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How to pay for care: Sources of funding

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Paying for care is something that the majority of elderly people worry about, even if they are currently managing well in their own homes. Sooner or later, many older people will need some sort of assistance around the home, but the route to funding and financial aid is extraordinarily complex.

Local authorities are able to provide some forms of support and financial aid, but trying to find your way through the system can be difficult, so it pays to start considering all the options as far in advance as possible.

If you feel that your loved one might need to move into residential care, or you are exploring other avenues, such as employing someone in the home to provide companion care or other assistance, make sure that you do your homework thoroughly before committing to any plan of action.


Will my loved one have to fund their own care?

Currently, no financial assistance is available for an elderly person with assets of more than £23,250, although this does not take into account any capital tied up in the person’s home if they own it. This figure is set to rise at some point in the future, although the government has been unable to agree on a definite timetable.

The government has also considered raising the figure to above £100,000, but this could include the cost of any property owned, so make sure you check the current applicable figures before committing to a plan of action.

Getting a care needs assessment

Your local social services department is obliged to offer a care needs assessment to anyone who asks for one, and this is completely free. This will establish the level of help that is needed for your elderly relative, to remain in their current home.

The assessment is usually carried out by an occupational therapist or a nurse, who will look at the home to see what adjustments need to be made, such as handrails, ramps or other mobility aids, in order to make the home as safe as possible. The assessment will also look at your loved one’s state of health, including whether dementia care is something that would be appropriate.

Once the assessment is complete, you will be made aware of the findings and recommendations. The amount of care needed will be set out, together with a plan of action, which may include assistance from your local social services department, who may offer care at home for a set number of hours per week.

A financial assessment will then be needed, to determine the amount of financial help that may be available. The calculations for determining financial assistance are incredibly complex, and take into account various factors, such as the amount of benefits that your loved one receives, their outgoings, and their pension payments, if appropriate.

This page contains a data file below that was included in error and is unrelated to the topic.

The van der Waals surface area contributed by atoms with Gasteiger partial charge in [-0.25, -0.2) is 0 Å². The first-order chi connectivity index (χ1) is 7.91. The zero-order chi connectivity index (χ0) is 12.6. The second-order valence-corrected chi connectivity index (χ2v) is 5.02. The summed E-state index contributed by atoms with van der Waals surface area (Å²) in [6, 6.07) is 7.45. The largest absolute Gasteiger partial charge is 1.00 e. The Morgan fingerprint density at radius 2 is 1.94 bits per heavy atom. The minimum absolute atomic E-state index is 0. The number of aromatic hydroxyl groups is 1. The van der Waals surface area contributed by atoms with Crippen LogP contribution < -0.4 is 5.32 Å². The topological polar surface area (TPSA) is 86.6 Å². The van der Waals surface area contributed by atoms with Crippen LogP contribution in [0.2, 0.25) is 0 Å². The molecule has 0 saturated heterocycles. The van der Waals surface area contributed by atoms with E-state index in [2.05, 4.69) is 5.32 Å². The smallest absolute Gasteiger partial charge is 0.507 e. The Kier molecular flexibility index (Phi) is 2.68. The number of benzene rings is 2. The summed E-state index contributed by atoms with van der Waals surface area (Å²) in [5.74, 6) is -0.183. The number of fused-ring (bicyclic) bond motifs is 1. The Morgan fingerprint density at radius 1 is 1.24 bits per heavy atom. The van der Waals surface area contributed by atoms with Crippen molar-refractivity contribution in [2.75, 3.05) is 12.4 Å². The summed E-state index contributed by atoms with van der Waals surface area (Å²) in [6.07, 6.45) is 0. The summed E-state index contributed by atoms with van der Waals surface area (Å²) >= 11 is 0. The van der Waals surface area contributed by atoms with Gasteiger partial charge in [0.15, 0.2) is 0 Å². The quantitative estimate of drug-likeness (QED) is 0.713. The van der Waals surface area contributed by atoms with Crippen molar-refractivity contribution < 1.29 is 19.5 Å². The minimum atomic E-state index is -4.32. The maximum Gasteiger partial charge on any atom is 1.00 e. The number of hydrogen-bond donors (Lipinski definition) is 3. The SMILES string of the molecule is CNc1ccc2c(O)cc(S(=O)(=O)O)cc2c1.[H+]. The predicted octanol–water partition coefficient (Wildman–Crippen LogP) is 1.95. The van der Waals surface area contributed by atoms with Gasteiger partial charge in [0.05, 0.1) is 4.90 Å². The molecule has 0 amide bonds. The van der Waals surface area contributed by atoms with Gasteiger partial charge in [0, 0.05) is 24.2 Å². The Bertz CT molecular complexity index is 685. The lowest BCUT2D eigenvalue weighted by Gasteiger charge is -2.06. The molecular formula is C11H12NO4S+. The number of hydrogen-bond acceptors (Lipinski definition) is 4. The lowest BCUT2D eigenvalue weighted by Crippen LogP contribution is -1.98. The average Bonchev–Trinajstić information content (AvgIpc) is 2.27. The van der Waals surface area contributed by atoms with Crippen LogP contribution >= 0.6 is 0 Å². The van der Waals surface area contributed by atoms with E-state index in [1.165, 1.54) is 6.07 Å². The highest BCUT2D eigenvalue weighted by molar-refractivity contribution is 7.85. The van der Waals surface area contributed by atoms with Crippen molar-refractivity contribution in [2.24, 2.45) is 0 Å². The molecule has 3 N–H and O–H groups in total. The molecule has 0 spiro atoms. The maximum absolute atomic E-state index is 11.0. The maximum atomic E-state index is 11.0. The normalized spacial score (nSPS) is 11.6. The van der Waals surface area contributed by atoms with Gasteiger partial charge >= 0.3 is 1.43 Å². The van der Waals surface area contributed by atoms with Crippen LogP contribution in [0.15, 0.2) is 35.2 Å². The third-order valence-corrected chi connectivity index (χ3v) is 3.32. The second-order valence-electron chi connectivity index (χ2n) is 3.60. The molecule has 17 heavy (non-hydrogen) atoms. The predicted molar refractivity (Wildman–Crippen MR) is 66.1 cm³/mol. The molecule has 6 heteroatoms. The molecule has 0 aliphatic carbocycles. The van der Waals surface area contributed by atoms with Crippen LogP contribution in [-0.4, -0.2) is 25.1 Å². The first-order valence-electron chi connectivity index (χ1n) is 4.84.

You will then be told the amount of financial assistance available to your loved one, and the amount of care offered by the social services department that will be free of charge.

What our customers say

“The security and patience of live-in care has meant my mother has relaxed and her general disposition has improved to no end.”

Mark, Swansea

NHS continuing healthcare

Some people with complex care needs may qualify for NHS continuing healthcare, which is usually funded by the NHS, making it free of charge for the user. Depending on where your loved one is in the UK, continuing healthcare may be subject to a personal health budget, whereby funding is allocated for you to use on NHS or private services, according to your loved one’s own wishes.

There are strict criteria for admittance onto the continuing healthcare program, but it’s well worth applying, and if your loved one is not successful, it could be worth trying again if their condition deteriorates.

The system ensures that your loved one’s personal care needs are met, whether that means paying for specialist therapies or paying for someone to help with personal care tasks, such as dressing and bathing. If they move into residential care, there could be a contribution towards the fees, or for those receiving elderly care at home, the money could go towards those care services.

NHS-funded nursing care

If your loved one moves into a registered nursing home - that is, one that provides the ongoing services of a registered nurse - but fails to qualify for NHS continuing healthcare, even though they have been approved for nursing care, they may still be entitled to nursing care which is NHS-funded. If this is the case, any payments will be made directly to the nursing home, in order to fund nursing services on their behalf.

NHS-funded nursing care is not subject to any means testing, so anyone eligible should receive funding, whatever their personal financial situation.

Independent financial advice

Funding for long-term care is such a complex subject that it’s well worth seeking out comprehensive advice from a specialist advisor, before embarking on any course of action. It’s imperative to seek out a registered independent financial advisor with CF8 and/or CeLTCI qualifications, which show that he or she has the required knowledge of the various issues relating to long-term care and how to fund it.

Choosing such a specialist advisor gives you reassurance that they have the relevant knowledge and skills to ensure that you are able to make well-informed choices regarding care. The advisors are bound by a rigid code of conduct, giving you the reassurance that you can act on their advice without fear that you or your loved one may end up financially compromised.